Testing for SQL Injection Vulnerability

By Regina Kwon  |  Posted 2002-11-01 Print this article Print

Will your Web site pass our security tests?

Testing for SQL Injection Vulnerability
Step 1. Open the Web site in a browser.
Step 2. Find a script.

 align=Look for common scripting-language file extensions--Microsoft Active Server Pages (*.asp) and Macromedia ColdFusion (*.cfm) scripts are usually the most vulnerable. The search field is your best bet; the Uniform Resource Locator (URL) on the results page will likely contain a script. Also try hovering your cursor over links while watching the bottom status bar. If the status bar doesn't display URLs, click on links and watch the address bar until you find a URL that has parameters.

Step 3. Begin testing.

Once you are on a page whose URL contains parameters, you are ready to test for SQL Injection vulnerability. There are two methods. Be sure to test each parameter value, one at a time, with each method.

Method 1. In the address bar URL, highlight a paramter value. Replace it with a single quote.


Method 2. Instead of highlighting the entire parameter value, click inside the value and type a single quote.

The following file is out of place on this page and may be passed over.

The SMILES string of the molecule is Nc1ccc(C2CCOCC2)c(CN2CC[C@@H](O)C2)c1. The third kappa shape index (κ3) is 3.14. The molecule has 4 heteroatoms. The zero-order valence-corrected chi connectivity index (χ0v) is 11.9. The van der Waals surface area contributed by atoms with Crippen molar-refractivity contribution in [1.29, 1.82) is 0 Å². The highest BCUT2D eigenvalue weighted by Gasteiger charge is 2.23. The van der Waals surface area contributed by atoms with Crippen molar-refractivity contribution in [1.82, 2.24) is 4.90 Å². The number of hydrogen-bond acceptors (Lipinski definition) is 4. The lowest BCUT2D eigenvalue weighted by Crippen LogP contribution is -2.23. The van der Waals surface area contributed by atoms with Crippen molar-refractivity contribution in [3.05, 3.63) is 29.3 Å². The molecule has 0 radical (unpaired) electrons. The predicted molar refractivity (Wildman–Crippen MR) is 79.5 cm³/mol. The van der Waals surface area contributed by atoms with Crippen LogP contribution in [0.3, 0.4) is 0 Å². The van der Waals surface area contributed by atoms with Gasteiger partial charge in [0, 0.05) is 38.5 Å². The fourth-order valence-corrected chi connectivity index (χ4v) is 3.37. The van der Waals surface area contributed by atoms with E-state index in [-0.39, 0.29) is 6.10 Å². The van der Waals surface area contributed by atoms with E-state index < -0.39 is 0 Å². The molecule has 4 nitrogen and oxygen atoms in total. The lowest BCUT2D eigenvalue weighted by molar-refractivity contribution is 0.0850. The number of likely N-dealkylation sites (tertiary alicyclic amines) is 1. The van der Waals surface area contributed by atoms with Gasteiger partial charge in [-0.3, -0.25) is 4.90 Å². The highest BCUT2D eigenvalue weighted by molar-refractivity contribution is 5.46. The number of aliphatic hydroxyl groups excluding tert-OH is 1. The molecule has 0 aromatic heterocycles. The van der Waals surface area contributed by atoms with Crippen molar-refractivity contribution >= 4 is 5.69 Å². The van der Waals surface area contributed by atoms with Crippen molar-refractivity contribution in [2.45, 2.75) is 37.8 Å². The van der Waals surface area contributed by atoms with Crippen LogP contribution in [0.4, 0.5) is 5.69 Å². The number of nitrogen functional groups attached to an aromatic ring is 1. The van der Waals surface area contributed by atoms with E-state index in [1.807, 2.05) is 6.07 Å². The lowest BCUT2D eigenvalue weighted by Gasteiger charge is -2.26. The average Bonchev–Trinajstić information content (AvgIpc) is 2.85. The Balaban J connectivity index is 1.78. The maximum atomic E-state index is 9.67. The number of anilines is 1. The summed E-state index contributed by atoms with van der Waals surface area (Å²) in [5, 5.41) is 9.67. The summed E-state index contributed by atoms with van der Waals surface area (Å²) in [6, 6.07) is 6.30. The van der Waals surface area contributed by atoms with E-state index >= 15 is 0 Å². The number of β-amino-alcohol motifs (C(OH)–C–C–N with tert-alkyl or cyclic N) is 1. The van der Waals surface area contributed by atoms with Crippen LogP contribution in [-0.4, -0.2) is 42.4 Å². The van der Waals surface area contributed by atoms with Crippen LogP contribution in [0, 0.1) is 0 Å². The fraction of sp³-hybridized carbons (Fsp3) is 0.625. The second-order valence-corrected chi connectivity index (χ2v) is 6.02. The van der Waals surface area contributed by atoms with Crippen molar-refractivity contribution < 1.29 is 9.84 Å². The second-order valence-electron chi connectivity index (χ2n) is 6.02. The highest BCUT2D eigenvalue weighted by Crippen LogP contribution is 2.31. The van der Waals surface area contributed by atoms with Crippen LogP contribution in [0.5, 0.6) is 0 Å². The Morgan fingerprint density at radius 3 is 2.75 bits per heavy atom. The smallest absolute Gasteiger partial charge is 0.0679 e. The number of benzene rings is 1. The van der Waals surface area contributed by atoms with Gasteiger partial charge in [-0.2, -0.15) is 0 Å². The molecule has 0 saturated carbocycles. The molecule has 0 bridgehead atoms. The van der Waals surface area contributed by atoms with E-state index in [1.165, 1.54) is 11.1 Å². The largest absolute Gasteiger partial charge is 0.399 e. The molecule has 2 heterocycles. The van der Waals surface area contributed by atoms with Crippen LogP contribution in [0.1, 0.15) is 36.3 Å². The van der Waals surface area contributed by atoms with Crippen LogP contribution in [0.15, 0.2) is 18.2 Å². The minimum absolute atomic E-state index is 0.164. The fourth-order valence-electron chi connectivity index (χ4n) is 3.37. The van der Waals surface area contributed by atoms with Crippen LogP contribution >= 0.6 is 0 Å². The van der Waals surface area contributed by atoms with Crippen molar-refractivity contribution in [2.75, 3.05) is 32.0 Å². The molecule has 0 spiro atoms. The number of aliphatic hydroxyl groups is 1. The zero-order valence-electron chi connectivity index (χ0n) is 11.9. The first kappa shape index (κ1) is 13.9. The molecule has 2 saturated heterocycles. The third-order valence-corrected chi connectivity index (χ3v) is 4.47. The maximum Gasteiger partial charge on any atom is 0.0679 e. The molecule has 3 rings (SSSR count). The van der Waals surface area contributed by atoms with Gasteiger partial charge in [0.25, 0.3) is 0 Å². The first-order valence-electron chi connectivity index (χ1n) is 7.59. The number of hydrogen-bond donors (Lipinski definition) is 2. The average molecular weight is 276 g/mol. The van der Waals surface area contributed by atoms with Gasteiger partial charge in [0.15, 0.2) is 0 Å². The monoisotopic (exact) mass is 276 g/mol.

Step 4. Send request.

Press the Enter or Return key. This will send your request to the Web server.

Step 5. Look for database error message.

Most will look similar to the examples below.

Example 1.


Sometimes the error message does not display on screen. To find it, you may have to search the HTML source of the page. (View | Source in Microsoft Internet Explorer or View | Page Source in Netscape.) A document will open. Use that program's search tool to look for either of these phrases:

Microsoft OLE DB



Step 6. Learn more.

If you see one of the error messages shown or find Microsoft OLE DB or [ODBC] in the source code, then the site is vulnerable to SQL Injection. Read SPI Dynamics' SQL Injection white paper for advice on how to fix this vulnerability.

As Statistics Editor of Baseline magazine, Regina creates interactive tools, worksheets and project guides for technology managers. Before joining Ziff Davis, she worked as a technical program manager for a database company, where her projects included data management applications in XML, Java, Visual Basic and ASP. Her other experience includes running the new media department at Christie's Inc. and writing and editing for Internet World and PC Magazine. Regina received a B.A. from Yale.

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